BLACK-THROATED BLUE WARBLER – (Setophaga caerulescens)
The adult male has a blue head, back and tail. The face – including the eye area – is black, as well as the throat. This black color extends as two bands along the breast and belly. The under parts are white. There is some white on the wings. The short bill is black and the legs dark grey. The female is olive-grey on top and has a light grey stripe above the eye. Its under parts are creamish, and there is a white spot on the wings. The bird’s length is about 12 cm (5 in.).
Warblers are thus called thanks to their generally melodious songs. The bird’s Latin name ‘setophaga’ means ‘moth eating’, and ‘caerulescens’ refers to a type of blue color.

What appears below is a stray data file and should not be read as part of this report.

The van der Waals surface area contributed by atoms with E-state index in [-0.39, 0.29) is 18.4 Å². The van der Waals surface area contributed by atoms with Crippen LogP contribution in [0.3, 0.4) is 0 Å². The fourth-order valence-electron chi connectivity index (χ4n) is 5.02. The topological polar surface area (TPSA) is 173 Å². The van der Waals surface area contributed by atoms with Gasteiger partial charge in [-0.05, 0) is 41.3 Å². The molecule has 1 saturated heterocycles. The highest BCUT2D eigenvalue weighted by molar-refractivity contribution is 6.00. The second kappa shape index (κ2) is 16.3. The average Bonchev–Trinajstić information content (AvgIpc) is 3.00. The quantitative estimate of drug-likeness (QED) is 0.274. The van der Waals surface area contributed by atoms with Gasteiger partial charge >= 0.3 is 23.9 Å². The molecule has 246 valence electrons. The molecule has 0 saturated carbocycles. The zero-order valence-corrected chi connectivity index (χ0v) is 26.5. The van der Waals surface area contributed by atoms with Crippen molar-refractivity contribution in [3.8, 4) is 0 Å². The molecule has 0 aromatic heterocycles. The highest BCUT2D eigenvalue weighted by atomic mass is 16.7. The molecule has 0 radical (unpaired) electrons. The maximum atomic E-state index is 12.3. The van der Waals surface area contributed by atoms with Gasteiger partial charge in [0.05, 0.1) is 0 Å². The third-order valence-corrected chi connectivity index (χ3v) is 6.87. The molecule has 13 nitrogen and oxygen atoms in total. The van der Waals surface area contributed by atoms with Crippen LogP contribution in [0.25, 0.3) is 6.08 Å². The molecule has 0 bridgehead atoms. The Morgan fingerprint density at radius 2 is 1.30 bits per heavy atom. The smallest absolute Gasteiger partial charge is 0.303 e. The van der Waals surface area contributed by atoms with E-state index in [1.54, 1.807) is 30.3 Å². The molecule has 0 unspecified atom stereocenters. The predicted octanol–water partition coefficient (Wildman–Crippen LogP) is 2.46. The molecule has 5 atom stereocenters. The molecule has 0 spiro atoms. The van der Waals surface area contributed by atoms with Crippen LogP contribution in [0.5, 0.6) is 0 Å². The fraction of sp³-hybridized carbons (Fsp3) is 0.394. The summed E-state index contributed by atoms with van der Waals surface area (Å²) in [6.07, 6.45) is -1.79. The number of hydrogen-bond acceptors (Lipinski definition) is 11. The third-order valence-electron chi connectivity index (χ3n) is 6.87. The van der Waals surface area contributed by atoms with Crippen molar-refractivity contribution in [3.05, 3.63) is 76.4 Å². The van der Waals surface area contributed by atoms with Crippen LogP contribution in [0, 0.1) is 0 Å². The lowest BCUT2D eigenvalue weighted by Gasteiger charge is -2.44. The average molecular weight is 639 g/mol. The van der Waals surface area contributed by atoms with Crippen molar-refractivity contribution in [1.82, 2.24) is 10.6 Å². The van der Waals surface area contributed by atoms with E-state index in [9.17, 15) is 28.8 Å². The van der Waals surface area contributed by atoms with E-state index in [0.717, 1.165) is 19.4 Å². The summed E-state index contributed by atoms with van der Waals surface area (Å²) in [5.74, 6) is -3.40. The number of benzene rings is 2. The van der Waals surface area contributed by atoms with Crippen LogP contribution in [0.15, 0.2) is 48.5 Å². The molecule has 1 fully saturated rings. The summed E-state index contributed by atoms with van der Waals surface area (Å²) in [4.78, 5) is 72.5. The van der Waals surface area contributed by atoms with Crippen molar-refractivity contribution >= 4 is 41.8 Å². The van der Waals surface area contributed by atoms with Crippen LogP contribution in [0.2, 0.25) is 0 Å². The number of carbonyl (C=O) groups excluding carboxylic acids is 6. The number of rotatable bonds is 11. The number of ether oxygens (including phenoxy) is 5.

This warbler builds its nest near the ground in dense shrubs in the forest. It forages for insects mainly under the leaves in its breeding range, but also sometimes catching them on the fly. In the winter, it will also feed on berries.
The black-throated blue warbler is a breeding bird on PEI, and is fairly common in the spring and summer. The Maritimes sit at the northeast end of this bird’s breeding range, which covers the Appalachians. Its preferred habitat is the older hardwood and mixed forest with some dense understorey. This bird migrates to the Caribbean and parts of Central America for the winter. During its migration, this bird can be seen in urban areas.
Conservation: the number of black-throated blue warbler has increased in its breeding range, but is impacted in its wintering range by deforestation and habitat fragmentation.